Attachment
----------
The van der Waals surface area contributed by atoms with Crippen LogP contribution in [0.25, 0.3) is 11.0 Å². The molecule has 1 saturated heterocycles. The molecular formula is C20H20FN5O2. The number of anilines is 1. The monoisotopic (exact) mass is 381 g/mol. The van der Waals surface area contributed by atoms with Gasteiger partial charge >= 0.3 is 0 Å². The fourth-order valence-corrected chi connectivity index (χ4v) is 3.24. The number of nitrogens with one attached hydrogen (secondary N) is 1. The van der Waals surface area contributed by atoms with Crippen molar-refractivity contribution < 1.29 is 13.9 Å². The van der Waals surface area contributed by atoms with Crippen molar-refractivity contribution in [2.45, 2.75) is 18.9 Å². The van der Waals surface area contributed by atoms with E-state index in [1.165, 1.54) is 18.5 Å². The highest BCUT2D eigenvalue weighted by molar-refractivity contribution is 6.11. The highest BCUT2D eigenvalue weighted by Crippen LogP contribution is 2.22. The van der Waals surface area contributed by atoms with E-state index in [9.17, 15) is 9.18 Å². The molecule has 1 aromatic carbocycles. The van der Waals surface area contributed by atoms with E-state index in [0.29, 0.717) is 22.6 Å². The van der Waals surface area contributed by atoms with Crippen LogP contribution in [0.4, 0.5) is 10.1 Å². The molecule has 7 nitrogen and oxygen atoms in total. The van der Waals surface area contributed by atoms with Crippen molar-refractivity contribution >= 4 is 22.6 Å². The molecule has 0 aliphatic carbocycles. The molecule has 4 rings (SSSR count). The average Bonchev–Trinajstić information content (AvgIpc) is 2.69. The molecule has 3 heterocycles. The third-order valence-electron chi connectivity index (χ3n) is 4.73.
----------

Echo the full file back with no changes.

The van der Waals surface area contributed by atoms with Crippen LogP contribution in [0.25, 0.3) is 11.0 Å². The molecule has 1 saturated heterocycles. The molecular formula is C20H20FN5O2. The number of anilines is 1. The monoisotopic (exact) mass is 381 g/mol. The van der Waals surface area contributed by atoms with Gasteiger partial charge >= 0.3 is 0 Å². The fourth-order valence-corrected chi connectivity index (χ4v) is 3.24. The number of nitrogens with one attached hydrogen (secondary N) is 1. The van der Waals surface area contributed by atoms with Crippen molar-refractivity contribution < 1.29 is 13.9 Å². The van der Waals surface area contributed by atoms with Crippen molar-refractivity contribution in [2.45, 2.75) is 18.9 Å². The van der Waals surface area contributed by atoms with E-state index in [1.165, 1.54) is 18.5 Å². The highest BCUT2D eigenvalue weighted by molar-refractivity contribution is 6.11. The highest BCUT2D eigenvalue weighted by Crippen LogP contribution is 2.22. The van der Waals surface area contributed by atoms with E-state index in [9.17, 15) is 9.18 Å². The molecule has 1 aromatic carbocycles. The van der Waals surface area contributed by atoms with E-state index in [0.29, 0.717) is 22.6 Å². The van der Waals surface area contributed by atoms with Crippen LogP contribution in [0.4, 0.5) is 10.1 Å². The molecule has 7 nitrogen and oxygen atoms in total. The van der Waals surface area contributed by atoms with Crippen molar-refractivity contribution >= 4 is 22.6 Å². The molecule has 0 aliphatic carbocycles. The molecule has 4 rings (SSSR count). The average Bonchev–Trinajstić information content (AvgIpc) is 2.69. The molecule has 3 heterocycles. The third-order valence-electron chi connectivity index (χ3n) is 4.73.